• Being able to play ‘Famous Song X’ in front of your friends

With all goal setting, the more specific you can get into your reason why you want to learn guitar, the easier it will be to track your progress.

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Select your guitar goals carefully. Just do one thing.

  • Don’t add a lot of challenging chords, scales, or progressions in a short period of time. That’s a recipe for discouragement.
  • Setting guitar goals that challenge you but are attainable is the key to success when it comes to learning guitar.

Don’t be afraid to change your guitar goals as you learn. If you only want to learn some popular songs at first and then decide you want to start writing your own songs, that’s great! Your musical journey is long and has lots of fun twists and turns.

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Once you set your guitar goals, be sure to work backwards from that step to the smallest, easiest step. For example, most songs follow a similar format: intro, verse, pre-chorus, chorus, verse, pre-chorus, chorus, bridge, verse, chorus, and outro.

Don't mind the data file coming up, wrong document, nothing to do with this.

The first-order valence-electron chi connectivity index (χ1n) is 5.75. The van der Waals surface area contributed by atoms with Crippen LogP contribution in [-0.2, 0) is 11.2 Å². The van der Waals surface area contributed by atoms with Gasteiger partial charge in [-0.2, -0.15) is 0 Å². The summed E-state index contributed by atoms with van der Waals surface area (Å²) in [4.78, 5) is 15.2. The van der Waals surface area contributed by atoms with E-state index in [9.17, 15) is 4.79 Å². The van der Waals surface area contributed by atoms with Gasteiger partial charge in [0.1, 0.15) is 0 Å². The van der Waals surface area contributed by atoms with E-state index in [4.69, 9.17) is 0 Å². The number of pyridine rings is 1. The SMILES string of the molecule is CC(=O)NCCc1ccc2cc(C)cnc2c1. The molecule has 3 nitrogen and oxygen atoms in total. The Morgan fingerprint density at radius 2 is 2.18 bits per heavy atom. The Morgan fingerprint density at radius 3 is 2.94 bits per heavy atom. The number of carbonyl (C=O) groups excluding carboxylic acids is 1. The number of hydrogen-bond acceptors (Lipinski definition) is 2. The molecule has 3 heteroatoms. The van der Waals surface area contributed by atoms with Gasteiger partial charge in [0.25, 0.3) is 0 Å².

Knowing this, you could break it down by section and learn one at a time.

This would change your goal from learning the whole song at once to learning a section at a time. E.g ‘This week I will master the verse of ‘Song X’”.

This helps keep momentum going and gives you the ability to know where you are on your journey.

How to get better at playing guitar

We have a ton of beginner guides and exercises along with videos and PDF’s to download and practice with.

Keep challenging yourself. While it might be fun to just learn a handful of songs and move on, your skills will improve every time you stretch your limits.

Looking for some easy places to start? Check out these guides: